By contrast, the Covid spotlight is illuminating some striking pre-existing strengths. One participant, a native of Denmark but working in the US, shared how the Danish government had, from the outset, urged all Danes to return home and be taken care of there. “That was an eye-opener: ‘This country takes care of its citizens!’ And our universal healthcare system makes you feel safe. I can see the huge difference. I feel safe here, I am not hurrying back to the US.”

At risk of stating the obvious, our conversations this week reminded us in a tangible way that an external threat like a virus or natural disaster never arrives to find a clean slate. The health and resilience of the human and human-made systems it meets will determine its destructive power. This sharp lesson seems so clear in the heat of the working-out of a crisis. The maturity of our leadership may be what decides whether we remember it and build back stronger in the aftermath.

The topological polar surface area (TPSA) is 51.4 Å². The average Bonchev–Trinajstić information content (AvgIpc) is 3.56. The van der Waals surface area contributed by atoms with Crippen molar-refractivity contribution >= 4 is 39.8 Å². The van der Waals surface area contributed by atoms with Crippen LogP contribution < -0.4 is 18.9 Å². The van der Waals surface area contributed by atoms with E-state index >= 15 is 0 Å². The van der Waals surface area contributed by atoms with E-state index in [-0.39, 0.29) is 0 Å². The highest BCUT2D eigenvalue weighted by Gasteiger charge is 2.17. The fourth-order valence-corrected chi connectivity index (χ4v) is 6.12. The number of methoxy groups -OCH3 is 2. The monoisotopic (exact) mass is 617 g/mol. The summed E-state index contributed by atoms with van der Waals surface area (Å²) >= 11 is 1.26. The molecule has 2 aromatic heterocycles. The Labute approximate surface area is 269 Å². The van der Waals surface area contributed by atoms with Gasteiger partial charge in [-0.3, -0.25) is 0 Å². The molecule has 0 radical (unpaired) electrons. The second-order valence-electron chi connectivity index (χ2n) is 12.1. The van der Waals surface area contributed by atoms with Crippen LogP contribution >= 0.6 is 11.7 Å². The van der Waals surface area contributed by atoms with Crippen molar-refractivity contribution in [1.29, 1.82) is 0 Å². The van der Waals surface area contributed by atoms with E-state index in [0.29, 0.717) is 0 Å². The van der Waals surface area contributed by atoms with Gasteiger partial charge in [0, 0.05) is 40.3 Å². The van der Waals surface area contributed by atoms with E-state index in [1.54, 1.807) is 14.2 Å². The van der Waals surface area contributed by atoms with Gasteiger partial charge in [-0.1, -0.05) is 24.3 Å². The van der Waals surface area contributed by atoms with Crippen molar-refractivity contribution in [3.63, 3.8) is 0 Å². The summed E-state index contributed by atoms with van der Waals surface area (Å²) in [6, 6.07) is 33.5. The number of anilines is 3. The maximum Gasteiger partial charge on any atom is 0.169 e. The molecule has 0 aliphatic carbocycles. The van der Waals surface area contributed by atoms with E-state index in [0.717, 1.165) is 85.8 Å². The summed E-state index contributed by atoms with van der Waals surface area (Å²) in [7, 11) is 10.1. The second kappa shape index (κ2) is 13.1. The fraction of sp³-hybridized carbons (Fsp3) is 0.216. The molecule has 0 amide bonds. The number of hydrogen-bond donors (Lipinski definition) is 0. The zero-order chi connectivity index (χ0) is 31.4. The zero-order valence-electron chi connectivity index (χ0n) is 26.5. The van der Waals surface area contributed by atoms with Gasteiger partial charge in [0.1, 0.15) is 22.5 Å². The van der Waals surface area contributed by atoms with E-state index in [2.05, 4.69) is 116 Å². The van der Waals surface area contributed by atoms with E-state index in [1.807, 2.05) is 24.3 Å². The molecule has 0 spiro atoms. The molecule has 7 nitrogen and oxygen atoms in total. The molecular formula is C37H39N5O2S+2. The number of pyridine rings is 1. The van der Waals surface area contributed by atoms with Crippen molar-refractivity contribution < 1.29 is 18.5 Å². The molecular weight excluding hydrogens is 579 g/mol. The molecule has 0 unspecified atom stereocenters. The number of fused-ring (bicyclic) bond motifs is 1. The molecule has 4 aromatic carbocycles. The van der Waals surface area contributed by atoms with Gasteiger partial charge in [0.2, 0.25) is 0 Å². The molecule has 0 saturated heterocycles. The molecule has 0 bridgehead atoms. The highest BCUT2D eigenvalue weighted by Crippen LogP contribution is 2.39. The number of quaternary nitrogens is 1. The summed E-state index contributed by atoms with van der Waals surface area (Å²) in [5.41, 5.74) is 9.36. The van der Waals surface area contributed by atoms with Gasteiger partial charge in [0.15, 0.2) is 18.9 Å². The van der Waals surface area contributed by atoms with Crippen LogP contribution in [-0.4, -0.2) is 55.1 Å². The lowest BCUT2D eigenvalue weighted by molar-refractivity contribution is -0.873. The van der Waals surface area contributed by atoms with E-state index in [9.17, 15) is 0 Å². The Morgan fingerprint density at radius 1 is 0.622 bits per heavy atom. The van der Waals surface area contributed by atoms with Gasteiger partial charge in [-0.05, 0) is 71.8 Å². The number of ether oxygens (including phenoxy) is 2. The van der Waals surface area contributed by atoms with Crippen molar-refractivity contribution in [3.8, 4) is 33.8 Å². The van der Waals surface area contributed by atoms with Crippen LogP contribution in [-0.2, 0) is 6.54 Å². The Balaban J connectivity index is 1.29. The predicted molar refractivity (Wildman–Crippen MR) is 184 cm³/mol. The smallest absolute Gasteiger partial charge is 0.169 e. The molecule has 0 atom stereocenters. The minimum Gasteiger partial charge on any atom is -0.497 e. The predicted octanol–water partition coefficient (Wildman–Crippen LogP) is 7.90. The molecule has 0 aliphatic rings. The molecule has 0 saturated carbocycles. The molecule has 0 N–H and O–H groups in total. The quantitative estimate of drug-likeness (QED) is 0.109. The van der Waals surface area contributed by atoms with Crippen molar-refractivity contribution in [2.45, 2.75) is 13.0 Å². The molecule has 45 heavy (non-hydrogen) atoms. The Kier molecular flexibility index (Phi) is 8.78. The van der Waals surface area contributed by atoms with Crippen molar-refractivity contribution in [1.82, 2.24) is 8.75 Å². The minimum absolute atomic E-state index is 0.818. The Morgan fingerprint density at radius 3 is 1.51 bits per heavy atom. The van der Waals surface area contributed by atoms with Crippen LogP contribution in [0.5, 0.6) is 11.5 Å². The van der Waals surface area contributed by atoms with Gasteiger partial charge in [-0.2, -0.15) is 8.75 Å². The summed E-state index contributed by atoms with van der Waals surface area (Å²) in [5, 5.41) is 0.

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Resilient Leadership – Round 4: 4 – 8 May 2020

“I don’t think anybody’s got a crystal ball on the shape of the recovery.”

In Round 4 of weekly conversations with our participants, many spoke about the challenge of using a crisis as a moment for re-invention. There is no shortage of a sense of urgency from our city and corporate leaders to start shaping the future now, using this unique period in time as a critical window of opportunity for transformation. The transfor ...

“I don’t think anybody’s got a crystal ball on the shape of the recovery.”

In Round 4 of weekly conversations with our participants, many spoke about the challenge of using a crisis as a moment for re-invention. There is no shortage of a sense of urgency from our city and corporate leaders to start shaping the future now, using this unique period in time as a critical window of opportunity for transformation.